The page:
Reflection

Micah Towery considers the links between spending time in nature and feeling joy and happiness, even in an anxious season. 

During anxious times, we retreat into our minds. It’s a defensive posture, the flight to a place we control. But as the Buddhist concept of “monkey mind” reminds us, our thoughts are restless, difficult to tame. 

Some argue that anxiety should lead us to dive deeper into the outer world. Consider the concept of shinrin-yoku from Japan, literally “forest bathing,” which studies have shown to have significant benefits for physical and mental health. As Wordsworth tells us, “To her fair works did Nature link / The human soul.” 

And yet, many spiritual traditions teach us that “turning inward” is the path to wholeness. As Saint Augustine put it, “you [God] were within and I was in the external world and sought you there, and in my unlovely state I plunged into those lovely created things which you made. You were with me, and I was not with you.”

So during anxious seasons, what is the path to wholeness? Inward or outward? I believe it is actually both.

Reflection is the capacity to move in both directions simultaneously. It is the ability to see not only the outside world, but see the halo of significance around it. In that inward/outward motion, we can find stability, meaning--even joy. 

I am reminded of a short poem meditation from Chuang Tzu (trans. Thomas Merton) called “The Joy of Fishes”: 

Chuang Tzu and Hui Tzu

Were crossing Hao river

By the dam.

Chuang said:

“See how free

The fishes leap and dart:

That is their happiness.”

Hui replied:

“Since you are not a fish

How do you know

What makes fishes happy?”

Hui Tzu poses a version of what philosophers call the problem of other minds. This epistemological question really is bedeviling because it can easily devolve as the poem itself does:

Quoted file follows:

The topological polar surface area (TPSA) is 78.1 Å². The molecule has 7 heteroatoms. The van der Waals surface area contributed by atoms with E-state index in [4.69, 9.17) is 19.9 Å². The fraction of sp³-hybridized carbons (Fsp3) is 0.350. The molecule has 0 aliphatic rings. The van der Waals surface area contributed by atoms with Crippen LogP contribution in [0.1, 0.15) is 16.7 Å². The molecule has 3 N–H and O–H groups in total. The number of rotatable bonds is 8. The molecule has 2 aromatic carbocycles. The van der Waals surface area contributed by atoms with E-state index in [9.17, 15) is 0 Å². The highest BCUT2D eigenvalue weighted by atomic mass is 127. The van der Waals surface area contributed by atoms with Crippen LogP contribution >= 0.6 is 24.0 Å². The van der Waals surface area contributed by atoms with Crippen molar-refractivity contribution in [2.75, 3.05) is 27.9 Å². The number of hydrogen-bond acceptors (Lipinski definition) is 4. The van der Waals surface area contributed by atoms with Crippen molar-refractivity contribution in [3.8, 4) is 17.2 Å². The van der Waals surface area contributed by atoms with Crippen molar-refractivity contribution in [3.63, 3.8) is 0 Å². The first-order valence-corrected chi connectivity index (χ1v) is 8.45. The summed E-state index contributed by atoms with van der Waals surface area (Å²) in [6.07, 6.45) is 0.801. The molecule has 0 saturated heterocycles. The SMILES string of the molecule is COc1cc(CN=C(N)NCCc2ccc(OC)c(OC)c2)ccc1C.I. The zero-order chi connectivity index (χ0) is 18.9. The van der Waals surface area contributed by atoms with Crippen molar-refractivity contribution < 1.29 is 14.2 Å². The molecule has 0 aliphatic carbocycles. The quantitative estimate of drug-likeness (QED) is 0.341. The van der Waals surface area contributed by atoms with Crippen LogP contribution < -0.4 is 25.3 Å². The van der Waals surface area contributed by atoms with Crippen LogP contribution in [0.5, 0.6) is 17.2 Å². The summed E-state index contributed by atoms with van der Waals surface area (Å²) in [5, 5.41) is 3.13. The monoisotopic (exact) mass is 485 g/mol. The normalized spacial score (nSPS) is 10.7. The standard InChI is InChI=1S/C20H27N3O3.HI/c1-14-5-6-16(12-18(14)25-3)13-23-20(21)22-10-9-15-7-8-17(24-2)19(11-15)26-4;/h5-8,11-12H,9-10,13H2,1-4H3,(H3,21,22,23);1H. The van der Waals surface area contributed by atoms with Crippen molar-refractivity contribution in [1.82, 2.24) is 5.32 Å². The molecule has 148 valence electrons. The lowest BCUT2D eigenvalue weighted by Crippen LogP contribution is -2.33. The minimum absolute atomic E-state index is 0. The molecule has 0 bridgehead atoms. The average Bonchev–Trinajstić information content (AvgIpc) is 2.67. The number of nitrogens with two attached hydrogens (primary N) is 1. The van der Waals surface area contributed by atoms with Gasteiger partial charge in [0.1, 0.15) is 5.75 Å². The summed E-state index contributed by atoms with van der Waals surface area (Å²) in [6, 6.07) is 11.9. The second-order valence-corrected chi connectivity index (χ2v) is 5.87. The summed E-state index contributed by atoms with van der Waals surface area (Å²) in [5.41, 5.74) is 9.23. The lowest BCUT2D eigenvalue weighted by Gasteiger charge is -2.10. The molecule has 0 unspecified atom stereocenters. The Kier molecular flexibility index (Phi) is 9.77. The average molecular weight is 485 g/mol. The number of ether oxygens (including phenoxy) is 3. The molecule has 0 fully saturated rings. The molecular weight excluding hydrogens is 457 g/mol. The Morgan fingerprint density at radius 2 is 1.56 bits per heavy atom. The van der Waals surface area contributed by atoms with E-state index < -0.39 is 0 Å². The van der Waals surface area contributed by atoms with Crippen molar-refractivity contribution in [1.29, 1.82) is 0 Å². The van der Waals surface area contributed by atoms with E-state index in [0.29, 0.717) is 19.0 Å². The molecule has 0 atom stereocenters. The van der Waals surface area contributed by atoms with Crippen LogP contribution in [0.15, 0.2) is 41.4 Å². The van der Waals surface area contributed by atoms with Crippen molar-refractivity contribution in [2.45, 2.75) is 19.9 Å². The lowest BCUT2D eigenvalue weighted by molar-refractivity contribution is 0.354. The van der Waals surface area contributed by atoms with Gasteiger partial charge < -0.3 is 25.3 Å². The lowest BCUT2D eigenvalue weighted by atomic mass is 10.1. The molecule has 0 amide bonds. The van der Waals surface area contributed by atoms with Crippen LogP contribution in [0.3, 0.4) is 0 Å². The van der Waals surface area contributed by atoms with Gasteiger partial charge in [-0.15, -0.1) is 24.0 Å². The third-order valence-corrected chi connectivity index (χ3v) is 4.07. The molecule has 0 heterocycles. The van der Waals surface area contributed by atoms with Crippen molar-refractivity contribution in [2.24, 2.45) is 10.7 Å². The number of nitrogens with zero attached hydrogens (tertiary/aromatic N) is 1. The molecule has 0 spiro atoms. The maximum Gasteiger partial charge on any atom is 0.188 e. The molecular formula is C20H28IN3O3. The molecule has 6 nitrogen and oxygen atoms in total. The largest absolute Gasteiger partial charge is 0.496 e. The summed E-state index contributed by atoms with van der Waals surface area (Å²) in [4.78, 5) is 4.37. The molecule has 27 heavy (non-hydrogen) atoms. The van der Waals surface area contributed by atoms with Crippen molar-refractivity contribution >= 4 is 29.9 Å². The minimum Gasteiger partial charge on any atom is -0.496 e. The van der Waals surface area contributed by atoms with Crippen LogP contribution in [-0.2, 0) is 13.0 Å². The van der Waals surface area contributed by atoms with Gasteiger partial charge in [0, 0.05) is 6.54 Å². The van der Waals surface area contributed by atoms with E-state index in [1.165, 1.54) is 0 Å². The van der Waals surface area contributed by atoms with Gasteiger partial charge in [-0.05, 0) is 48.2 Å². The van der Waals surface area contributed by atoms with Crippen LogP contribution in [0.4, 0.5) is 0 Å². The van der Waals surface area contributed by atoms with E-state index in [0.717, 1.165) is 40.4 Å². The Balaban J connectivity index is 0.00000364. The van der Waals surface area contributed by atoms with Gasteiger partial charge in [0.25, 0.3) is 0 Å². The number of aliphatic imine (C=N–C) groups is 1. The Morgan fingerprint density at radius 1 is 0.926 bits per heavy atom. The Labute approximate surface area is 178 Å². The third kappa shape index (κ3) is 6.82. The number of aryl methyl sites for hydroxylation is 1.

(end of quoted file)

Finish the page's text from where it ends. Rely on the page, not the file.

Chuang said 

“Since you are not I

How can you possibly know

That I do not know

What makes fishes happy?

Hui argued:

“If I, not being you,

Cannot know what you know

It follows that you

Not being a fish

Cannot know what they know.”

Clearly this debate goes nowhere, but Chuang Tzu is able to stop this cycle by reframing the debate: 

“Let us get back

To the original question.

What you asked me was

How do you know

What makes fishes happy?’

From the terms of your question

You evidently know I know

What makes fishes happy.”

The point is that Hui Tzu’s question short circuits itself. To put it somewhat abstractly, one cannot ask “how” one knows unless one knows “that” one knows. Chuang Tzu then answers the original question:

“I know the joy of fishes

In the river

Through my own joy, as I go walking

Along the same river.”

This knowledge is a kind of alignment between “out there” and “in here.” As the poet Robert Francis observed, “My outer world and inner make a pair.” Or as Wallace Stevens, another New England poet, stated, when it comes to drawing meaning from a snowman, “One must have a mind of winter / To regard the frost and the boughs / Of the pine-trees crusted with snow.”

In other words, reflection begins, appropriately enough, by a kind of mirroring. We become like the object we reflect upon, and therefore the object becomes like us in ways. Are fishes joyful in the way that we are joyful? Perhaps not exactly, but there is certainly an alignment between their energetic darts and free leaps and what it means for us to feel joy. And that alignment tells us something both about the fishes and about what it means to feel joy.

And when we are perhaps devoid of joy, we are able to take a stroll by the river and remember what joy actually feels like--even experience it vicariously through the fishes. And in receiving this joy from them, we see it in them. In other words, the act of reflection creates a sort of bridge between the inner and outer worlds, and we find--happily--that the sum is more than the parts. 

And isn’t this also what we really mean by health? Not simply the functioning of parts (though certainly that), but in fact the sense of wholeness that accompanies it. Not a machine that runs, but a body that moves and darts, joyfully, like fishes.



Micah Towery lives in Valparaiso and works in real estate. He has a book of poems called Whale of Desire and is working on translations of Petrarch.

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